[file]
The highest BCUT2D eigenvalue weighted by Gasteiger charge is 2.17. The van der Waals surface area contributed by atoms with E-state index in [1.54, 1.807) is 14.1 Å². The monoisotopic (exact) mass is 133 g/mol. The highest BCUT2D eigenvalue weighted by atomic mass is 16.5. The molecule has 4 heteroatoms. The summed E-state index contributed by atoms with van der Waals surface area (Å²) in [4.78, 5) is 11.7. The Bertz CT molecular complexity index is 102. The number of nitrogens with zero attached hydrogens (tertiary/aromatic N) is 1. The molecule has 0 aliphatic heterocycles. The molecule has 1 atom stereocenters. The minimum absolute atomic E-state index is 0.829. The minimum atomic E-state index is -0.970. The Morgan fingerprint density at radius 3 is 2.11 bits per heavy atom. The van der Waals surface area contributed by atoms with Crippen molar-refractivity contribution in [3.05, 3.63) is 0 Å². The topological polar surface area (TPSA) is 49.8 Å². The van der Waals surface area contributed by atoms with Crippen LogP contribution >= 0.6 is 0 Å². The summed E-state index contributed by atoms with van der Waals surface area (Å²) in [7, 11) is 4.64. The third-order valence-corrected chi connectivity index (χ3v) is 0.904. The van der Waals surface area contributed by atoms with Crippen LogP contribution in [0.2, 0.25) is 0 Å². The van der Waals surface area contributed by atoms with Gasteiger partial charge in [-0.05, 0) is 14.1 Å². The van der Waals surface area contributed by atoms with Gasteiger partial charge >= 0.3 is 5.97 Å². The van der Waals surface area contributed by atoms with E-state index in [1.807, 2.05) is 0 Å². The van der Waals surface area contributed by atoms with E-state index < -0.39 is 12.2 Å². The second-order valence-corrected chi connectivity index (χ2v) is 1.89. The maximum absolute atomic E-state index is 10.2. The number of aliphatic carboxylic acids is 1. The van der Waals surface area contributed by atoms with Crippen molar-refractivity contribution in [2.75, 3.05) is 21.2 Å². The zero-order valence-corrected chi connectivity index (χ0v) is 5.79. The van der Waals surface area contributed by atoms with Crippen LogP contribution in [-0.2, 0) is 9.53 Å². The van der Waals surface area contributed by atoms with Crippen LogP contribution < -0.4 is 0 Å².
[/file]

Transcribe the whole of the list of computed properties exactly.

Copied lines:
The highest BCUT2D eigenvalue weighted by Gasteiger charge is 2.17. The van der Waals surface area contributed by atoms with E-state index in [1.54, 1.807) is 14.1 Å². The monoisotopic (exact) mass is 133 g/mol. The highest BCUT2D eigenvalue weighted by atomic mass is 16.5. The molecule has 4 heteroatoms. The summed E-state index contributed by atoms with van der Waals surface area (Å²) in [4.78, 5) is 11.7. The Bertz CT molecular complexity index is 102. The number of nitrogens with zero attached hydrogens (tertiary/aromatic N) is 1. The molecule has 0 aliphatic heterocycles. The molecule has 1 atom stereocenters. The minimum absolute atomic E-state index is 0.829. The minimum atomic E-state index is -0.970. The Morgan fingerprint density at radius 3 is 2.11 bits per heavy atom. The van der Waals surface area contributed by atoms with Crippen molar-refractivity contribution in [3.05, 3.63) is 0 Å². The topological polar surface area (TPSA) is 49.8 Å². The van der Waals surface area contributed by atoms with Crippen LogP contribution >= 0.6 is 0 Å². The summed E-state index contributed by atoms with van der Waals surface area (Å²) in [7, 11) is 4.64. The third-order valence-corrected chi connectivity index (χ3v) is 0.904. The van der Waals surface area contributed by atoms with Crippen LogP contribution in [0.2, 0.25) is 0 Å². The van der Waals surface area contributed by atoms with Gasteiger partial charge in [-0.05, 0) is 14.1 Å². The van der Waals surface area contributed by atoms with Gasteiger partial charge >= 0.3 is 5.97 Å². The van der Waals surface area contributed by atoms with E-state index in [1.807, 2.05) is 0 Å². The van der Waals surface area contributed by atoms with E-state index < -0.39 is 12.2 Å². The second-order valence-corrected chi connectivity index (χ2v) is 1.89. The maximum absolute atomic E-state index is 10.2. The number of aliphatic carboxylic acids is 1. The van der Waals surface area contributed by atoms with Crippen molar-refractivity contribution in [2.75, 3.05) is 21.2 Å². The zero-order valence-corrected chi connectivity index (χ0v) is 5.79. The van der Waals surface area contributed by atoms with Crippen LogP contribution in [-0.2, 0) is 9.53 Å². The van der Waals surface area contributed by atoms with Crippen LogP contribution < -0.4 is 0 Å².